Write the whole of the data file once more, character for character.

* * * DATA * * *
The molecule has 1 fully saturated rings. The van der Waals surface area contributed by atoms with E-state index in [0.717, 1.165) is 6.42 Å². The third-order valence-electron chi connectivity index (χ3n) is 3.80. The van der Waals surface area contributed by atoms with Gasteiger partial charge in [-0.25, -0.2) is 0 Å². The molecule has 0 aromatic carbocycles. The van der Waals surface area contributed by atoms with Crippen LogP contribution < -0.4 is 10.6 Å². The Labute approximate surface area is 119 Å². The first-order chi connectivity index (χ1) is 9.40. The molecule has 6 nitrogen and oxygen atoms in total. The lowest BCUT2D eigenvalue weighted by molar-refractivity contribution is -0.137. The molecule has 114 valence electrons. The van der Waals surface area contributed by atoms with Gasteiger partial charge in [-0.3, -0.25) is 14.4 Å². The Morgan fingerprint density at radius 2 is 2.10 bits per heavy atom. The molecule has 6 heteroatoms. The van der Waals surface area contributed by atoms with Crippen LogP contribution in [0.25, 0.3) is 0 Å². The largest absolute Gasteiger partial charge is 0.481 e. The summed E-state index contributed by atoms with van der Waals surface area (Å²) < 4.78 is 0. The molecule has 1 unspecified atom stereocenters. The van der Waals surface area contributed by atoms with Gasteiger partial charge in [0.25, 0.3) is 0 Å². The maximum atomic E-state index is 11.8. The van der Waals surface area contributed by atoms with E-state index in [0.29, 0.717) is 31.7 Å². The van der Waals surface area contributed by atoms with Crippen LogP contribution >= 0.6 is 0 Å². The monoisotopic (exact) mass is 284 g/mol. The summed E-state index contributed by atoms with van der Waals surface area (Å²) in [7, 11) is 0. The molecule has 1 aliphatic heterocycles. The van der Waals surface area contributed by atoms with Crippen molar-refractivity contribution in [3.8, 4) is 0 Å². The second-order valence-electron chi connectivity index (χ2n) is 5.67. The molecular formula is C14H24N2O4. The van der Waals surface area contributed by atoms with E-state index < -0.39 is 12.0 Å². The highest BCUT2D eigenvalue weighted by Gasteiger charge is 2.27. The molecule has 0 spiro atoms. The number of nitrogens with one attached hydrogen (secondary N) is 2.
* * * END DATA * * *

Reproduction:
The molecule has 1 fully saturated rings. The van der Waals surface area contributed by atoms with E-state index in [0.717, 1.165) is 6.42 Å². The third-order valence-electron chi connectivity index (χ3n) is 3.80. The van der Waals surface area contributed by atoms with Gasteiger partial charge in [-0.25, -0.2) is 0 Å². The molecule has 0 aromatic carbocycles. The van der Waals surface area contributed by atoms with Crippen LogP contribution < -0.4 is 10.6 Å². The Labute approximate surface area is 119 Å². The first-order chi connectivity index (χ1) is 9.40. The molecule has 6 nitrogen and oxygen atoms in total. The lowest BCUT2D eigenvalue weighted by molar-refractivity contribution is -0.137. The molecule has 114 valence electrons. The van der Waals surface area contributed by atoms with Gasteiger partial charge in [-0.3, -0.25) is 14.4 Å². The Morgan fingerprint density at radius 2 is 2.10 bits per heavy atom. The molecule has 6 heteroatoms. The van der Waals surface area contributed by atoms with Crippen LogP contribution in [0.25, 0.3) is 0 Å². The largest absolute Gasteiger partial charge is 0.481 e. The summed E-state index contributed by atoms with van der Waals surface area (Å²) < 4.78 is 0. The molecule has 1 unspecified atom stereocenters. The van der Waals surface area contributed by atoms with Gasteiger partial charge in [0.25, 0.3) is 0 Å². The maximum atomic E-state index is 11.8. The van der Waals surface area contributed by atoms with E-state index in [0.29, 0.717) is 31.7 Å². The van der Waals surface area contributed by atoms with Crippen LogP contribution >= 0.6 is 0 Å². The monoisotopic (exact) mass is 284 g/mol. The summed E-state index contributed by atoms with van der Waals surface area (Å²) in [7, 11) is 0. The molecule has 1 aliphatic heterocycles. The van der Waals surface area contributed by atoms with Crippen molar-refractivity contribution in [3.8, 4) is 0 Å². The second-order valence-electron chi connectivity index (χ2n) is 5.67. The molecular formula is C14H24N2O4. The van der Waals surface area contributed by atoms with E-state index < -0.39 is 12.0 Å². The highest BCUT2D eigenvalue weighted by Gasteiger charge is 2.27. The molecule has 0 spiro atoms. The number of nitrogens with one attached hydrogen (secondary N) is 2.